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For 'Precious' director Lee Daniels, it's personal

The filmmaker keeps returning to the world of the downtrodden, a vestige of his past. His latest work delves deep into the dark yet hopeful life of an abused, pregnant teenager.

September 10, 2009|Betsy Sharkey FILM CRITIC REPORTING FROM NEW YORK

To begin to understand director Lee Daniels, you can start by looking closely at the living room of the broken-down Harlem apartment created for Claireece "Precious" Jones, the obese, illiterate, abused teenager at the center of his emotionally raw new drama, "Precious." There you'll see remnants of the West Philly apartment in the tough neighborhood where Daniels grew up. The fabric on the walls is the same, the worn couch a replica, a framed photo of his late father hangs on the wall; and the memories, the ones that refuse to leave him alone, linger in the stairways, color the scenes.

Now with the powerful imprimatur of Oprah Winfrey and Tyler Perry, "Precious," adapted from the 1996 novel "Push" by writer/performance artist Sapphire, will have its coming out party at the Toronto International Film Festival on Sunday night, before landing in theaters in November. It will be the film that divides Daniels' directing career into before and after -- where "before" held promise, "after" will come with expectations.

"Precious" throws open a window into a world that most of us never see, would rather pretend doesn't exist. This place, where women and children are beaten down verbally and physically, where life is disposable, is one that Daniels knows well. His need to examine the rippling effect of those experiences is nothing new. Being dealt a bad hand and surviving it is a theme that the 49-year-old filmmaker has come at artistically more than any others.

For The Record
Los Angeles Times Friday, September 11, 2009 Home Edition Main News Part A Page 4 National Desk 1 inches; 39 words Type of Material: Correction
Lee Daniels' movie "Precious": An article in Thursday's Calendar about Lee Daniels' new drama misquoted the director when speaking of Billy Hopkins, his casting director for "Precious." He said, "Billy Hopkins, he's a genius, genius" -- not Barry Hopkins.

It's there in the films he's produced including 2001's "Monster's Ball," which won an Oscar for Halle Berry as a black woman involved with the white racist prison guard who presided over her husband's execution, and in 2004's "The Woodsman," a pedophile's life examined starring Kevin Bacon. It's central to the first feature Daniels directed, 2005's largely overlooked "Shadowboxer," and now it's at its most painful and empowering yet, in "Precious," with Mo'Nique as Mary, a soul-destroying perversion of motherhood, and introducing Gabourey Sidibe as her teenage daughter, Precious.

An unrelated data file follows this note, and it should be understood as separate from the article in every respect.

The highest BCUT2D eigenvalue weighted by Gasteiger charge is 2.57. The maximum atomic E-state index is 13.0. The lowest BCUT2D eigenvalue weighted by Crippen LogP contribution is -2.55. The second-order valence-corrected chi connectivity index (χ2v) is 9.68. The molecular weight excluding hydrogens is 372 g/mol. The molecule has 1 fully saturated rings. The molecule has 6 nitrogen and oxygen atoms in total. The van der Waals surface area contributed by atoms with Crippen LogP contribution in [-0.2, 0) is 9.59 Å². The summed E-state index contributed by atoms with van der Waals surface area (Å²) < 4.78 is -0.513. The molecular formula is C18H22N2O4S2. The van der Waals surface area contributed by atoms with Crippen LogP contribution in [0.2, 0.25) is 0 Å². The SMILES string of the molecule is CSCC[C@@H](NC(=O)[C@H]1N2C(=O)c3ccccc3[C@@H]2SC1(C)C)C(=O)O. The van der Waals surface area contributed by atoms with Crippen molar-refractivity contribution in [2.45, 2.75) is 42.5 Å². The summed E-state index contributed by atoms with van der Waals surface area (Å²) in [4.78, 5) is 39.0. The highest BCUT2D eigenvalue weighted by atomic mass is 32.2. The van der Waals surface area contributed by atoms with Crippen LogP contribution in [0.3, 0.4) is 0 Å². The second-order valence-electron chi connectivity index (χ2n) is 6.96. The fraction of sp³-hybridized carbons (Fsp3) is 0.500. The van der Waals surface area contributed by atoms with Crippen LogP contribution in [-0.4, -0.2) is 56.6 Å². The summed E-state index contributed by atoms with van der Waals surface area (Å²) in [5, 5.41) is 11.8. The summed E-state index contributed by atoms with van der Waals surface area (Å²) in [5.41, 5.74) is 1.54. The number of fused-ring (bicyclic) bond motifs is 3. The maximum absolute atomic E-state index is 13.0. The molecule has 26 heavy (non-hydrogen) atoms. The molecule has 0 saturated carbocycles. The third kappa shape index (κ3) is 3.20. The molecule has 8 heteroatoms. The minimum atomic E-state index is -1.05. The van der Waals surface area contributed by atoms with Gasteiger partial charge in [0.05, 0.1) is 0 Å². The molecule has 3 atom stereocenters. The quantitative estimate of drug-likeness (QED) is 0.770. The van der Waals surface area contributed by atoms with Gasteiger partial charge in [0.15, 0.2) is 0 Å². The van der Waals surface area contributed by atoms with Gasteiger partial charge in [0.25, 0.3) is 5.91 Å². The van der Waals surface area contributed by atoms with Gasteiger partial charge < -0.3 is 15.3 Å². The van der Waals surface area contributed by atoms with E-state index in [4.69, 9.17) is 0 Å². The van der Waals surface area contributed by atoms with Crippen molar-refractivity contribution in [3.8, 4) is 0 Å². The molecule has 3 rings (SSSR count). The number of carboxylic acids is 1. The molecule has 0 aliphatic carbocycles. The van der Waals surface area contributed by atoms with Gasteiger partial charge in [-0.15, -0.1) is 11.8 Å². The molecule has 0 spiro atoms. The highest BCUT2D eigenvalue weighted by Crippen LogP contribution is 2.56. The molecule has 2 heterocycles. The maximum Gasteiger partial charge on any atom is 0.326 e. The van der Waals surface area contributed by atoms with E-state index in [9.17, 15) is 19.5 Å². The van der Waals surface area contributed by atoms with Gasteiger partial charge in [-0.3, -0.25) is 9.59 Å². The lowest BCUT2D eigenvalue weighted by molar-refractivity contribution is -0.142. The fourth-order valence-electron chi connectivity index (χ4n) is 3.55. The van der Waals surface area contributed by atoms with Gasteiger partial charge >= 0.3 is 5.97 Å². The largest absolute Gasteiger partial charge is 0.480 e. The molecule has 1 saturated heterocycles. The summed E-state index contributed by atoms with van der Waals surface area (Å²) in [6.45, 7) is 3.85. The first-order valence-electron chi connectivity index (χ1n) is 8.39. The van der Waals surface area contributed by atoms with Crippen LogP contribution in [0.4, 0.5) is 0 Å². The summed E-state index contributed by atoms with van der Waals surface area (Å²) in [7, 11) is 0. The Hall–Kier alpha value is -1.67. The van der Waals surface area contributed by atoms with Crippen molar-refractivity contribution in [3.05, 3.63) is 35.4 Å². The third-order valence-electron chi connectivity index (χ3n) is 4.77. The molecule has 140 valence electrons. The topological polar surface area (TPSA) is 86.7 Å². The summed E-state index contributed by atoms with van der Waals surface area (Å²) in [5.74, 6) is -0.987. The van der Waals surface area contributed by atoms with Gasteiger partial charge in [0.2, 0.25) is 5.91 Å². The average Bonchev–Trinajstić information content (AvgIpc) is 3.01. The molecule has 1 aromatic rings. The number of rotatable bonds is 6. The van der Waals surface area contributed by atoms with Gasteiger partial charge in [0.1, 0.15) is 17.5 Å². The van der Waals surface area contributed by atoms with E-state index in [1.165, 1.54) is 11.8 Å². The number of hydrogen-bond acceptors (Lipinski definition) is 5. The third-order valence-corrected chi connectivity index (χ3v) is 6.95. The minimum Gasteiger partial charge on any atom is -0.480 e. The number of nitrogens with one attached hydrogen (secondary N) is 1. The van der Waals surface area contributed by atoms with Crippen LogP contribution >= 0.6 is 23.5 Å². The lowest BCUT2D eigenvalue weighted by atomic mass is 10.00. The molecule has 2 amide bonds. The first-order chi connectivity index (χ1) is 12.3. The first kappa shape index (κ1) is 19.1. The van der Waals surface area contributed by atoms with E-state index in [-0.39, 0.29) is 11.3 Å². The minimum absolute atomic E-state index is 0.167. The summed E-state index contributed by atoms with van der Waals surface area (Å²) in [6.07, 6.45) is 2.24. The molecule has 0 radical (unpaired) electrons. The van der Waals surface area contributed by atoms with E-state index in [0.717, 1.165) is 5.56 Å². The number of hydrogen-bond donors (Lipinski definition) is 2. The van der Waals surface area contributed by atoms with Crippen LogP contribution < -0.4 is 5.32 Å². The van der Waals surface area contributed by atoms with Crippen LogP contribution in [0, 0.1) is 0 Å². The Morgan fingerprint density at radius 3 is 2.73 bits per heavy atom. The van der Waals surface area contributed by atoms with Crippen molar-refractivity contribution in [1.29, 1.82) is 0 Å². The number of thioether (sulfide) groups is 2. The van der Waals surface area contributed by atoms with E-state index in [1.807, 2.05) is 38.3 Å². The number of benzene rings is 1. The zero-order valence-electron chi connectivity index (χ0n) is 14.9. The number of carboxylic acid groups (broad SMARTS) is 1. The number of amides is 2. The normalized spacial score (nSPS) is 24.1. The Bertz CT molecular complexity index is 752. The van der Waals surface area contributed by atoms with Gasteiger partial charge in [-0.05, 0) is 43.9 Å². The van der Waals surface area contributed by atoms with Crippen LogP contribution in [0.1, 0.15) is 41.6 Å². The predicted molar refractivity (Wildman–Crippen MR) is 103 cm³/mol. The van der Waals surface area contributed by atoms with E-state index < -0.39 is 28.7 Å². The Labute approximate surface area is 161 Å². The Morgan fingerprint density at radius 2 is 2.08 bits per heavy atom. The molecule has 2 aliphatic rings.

"There's something about women . . . I feel for the injustices," he says. Those feelings all begin with his mother, Clara, now 67. "I love my mother, cherish her. She had many, many things thrown at her in life, hard things; and I watched it, watched her remain this stoic figure that carried on."

There is also his father, William, who died when Daniels was "12 or 13, I can't recall," a fact he offers up casually, as if that loss weren't infused with searing emotions. The legacy of the father he prefers not to talk about -- the ways in which that relationship diminished him, undercut his self-esteem, pain him still -- has in part pushed the filmmaker to succeed, because "if I don't, it will mean everything he ever said about me was true."

The father represents a stolen childhood for Daniels, a violent act witnessed by Daniels at 5, one he is not ready to speak about publicly; the responsibility he felt years later to watch over the three sisters and a brother, born after him. That particular memory is one of the reasons Daniels holds his own kids, 13-year- old twins, Liam and Clara, so close.

Reflecting back

On this sunny September day in New York, just back from a vacation in Italy and with Toronto only a week away, Daniels is, as he describes it, content to stay in his bubble, the one that only grants entry to good things. He would rather not pick through the more difficult moments of his past, not sure how much he wants to reveal, deflecting what he can with funny lines lifted from "Muriel's Wedding," which, one could argue, is a much, much lighter Aussie white-girl version of "Precious."

In jeans and a crisp white shirt, he looks leaner than he did at Sundance in January when the film, then named "Push," officially premiered and walked away with three top awards, from both the festival jury and the audience. The long, wild curls and the ragged scruff that gave him a sort of crazed zealot look are gone. The intensity, the passion and the humor, are not. He's got an easy smile and a quick laugh that pulls you in. The wariness in eyes that turn thoughtful and introspective when pressed you notice only when he disappears behind them.

"When I reflect on it, on why I did this movie, it has a lot to do with my youth, what I witnessed, and that girl who came to my door at 3 o'clock on a summer afternoon when I was 11," he says. "But it also has to do with the food I was eating, the pork, the chitlins, the cockroaches on the walls, the mice we'd throw bread at, it's a combination of all that was."

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